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Iranian Murders in the West

2:27 PM, Oct 18, 2011 • By STEPHEN SCHWARTZ
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Believing he was recruiting the Mexican drug gang “Los Zetas” to kill Al-Jubeir, Arbabsiar declared his indifference to how the Saudi diplomat would be murdered, even if it required bombing a crowded restaurant frequented by U.S. Senators. According to transcripts of conversations between Arbabsiar and a U.S. government informant wearing a recording device, Arbabsiar said “if you can do it outside, do it. . . . If not, restaurant, hit it, it’s OK.”

The concept of killing opponents of the Tehran dictatorship in a restaurant recalls one of the most infamous Iranian assassination actions in the West: the Mykonos Restaurant massacre in Berlin, in 1992. Iranian and Lebanese terrorists shot to death an Iranian Kurdish leader, Sadegh Sharafkandi, with two of his colleagues and a translator. Swedish Social Democratic leader Ingvar Carlsson was supposed to attend the Sharafkandi group’s dinner with Pierre Schori, a former Swedish state secretary for foreign affairs. But the two Swedes and their colleague, Sweden’s then-prime minister Carl Bildt, were called back to their homeland because of economic problems. If Carlsson and Schori had joined the Kurds in the Mykonos Restaurant, they might very well have been killed in the assault.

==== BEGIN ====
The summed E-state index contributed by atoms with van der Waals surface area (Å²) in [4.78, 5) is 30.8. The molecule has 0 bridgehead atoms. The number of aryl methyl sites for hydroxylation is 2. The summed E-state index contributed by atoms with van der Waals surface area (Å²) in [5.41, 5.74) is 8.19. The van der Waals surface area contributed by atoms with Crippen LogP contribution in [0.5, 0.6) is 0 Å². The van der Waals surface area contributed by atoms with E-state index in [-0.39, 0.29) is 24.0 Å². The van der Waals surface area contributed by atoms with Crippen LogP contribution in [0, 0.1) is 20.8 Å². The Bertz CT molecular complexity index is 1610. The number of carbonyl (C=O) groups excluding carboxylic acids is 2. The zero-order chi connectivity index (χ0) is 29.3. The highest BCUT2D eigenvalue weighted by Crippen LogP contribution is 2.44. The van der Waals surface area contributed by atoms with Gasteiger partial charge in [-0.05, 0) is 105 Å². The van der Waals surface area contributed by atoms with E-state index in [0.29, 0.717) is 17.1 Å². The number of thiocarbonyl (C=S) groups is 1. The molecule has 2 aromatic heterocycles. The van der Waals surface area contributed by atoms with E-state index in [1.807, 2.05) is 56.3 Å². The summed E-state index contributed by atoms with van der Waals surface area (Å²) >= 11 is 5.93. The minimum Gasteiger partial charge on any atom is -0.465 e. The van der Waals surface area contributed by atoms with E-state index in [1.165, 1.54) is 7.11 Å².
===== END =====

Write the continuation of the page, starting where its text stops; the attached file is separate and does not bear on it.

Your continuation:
German authorities captured an Iranian controller in the Mykonos crime, Kazem Darabi, and one of the Lebanese, Abbas Hussein Rhayel, who fired single bullets into the head of each victim. The Germans stated that the murders were authorized by the elite “Special Affairs Committee” of the Iranian regime, composed of supreme leader Ayatollah Ali Khamenei, then-president Rafsanjani, and two of their ministerial colleagues. Darabi and Rhayel, convicted of the Mykonos crime, were sentenced to life imprisonment in Germany but were released and deported to Iran in 2007. Two of their Lebanese accomplices received short sentences, and one was acquitted.

No Safe Haven, issued in 2008, enumerated 162 cases of Iranian dissidents murdered outside Iran, many of them in Iraq. At the end of last year, a reliable Iranian source in Western Europe, who declines to be named for obvious reasons, declared that 251 people had been killed abroad by the Iranian revolutionary regime, 180 of them in Iraq.

 These numbers involve targeted individuals or small groups, and exclude the dead in three infamous truck bombings. In the 1983 Beirut barracks attack, 299 U.S. and French service personnel were killed. Later came the two unsolved bombings in Argentina—the 1992 blast at the Israeli Embassy in Buenos Aires, in which 29 were killed and 242 injured, and the 1994 assault on the Argentine Jewish Mutual Association or AMIA, in which 85 died and 400 were wounded. The Argentine authorities have accused Iran of responsibility in both cases.

Opportunistic recruitment, including that of relatives, and murders in restaurants are old news in Tehran. A plan as reckless as that in which Mansour Arbabsiar was caught reflects the habitual mode of operation of the Iranian regime.

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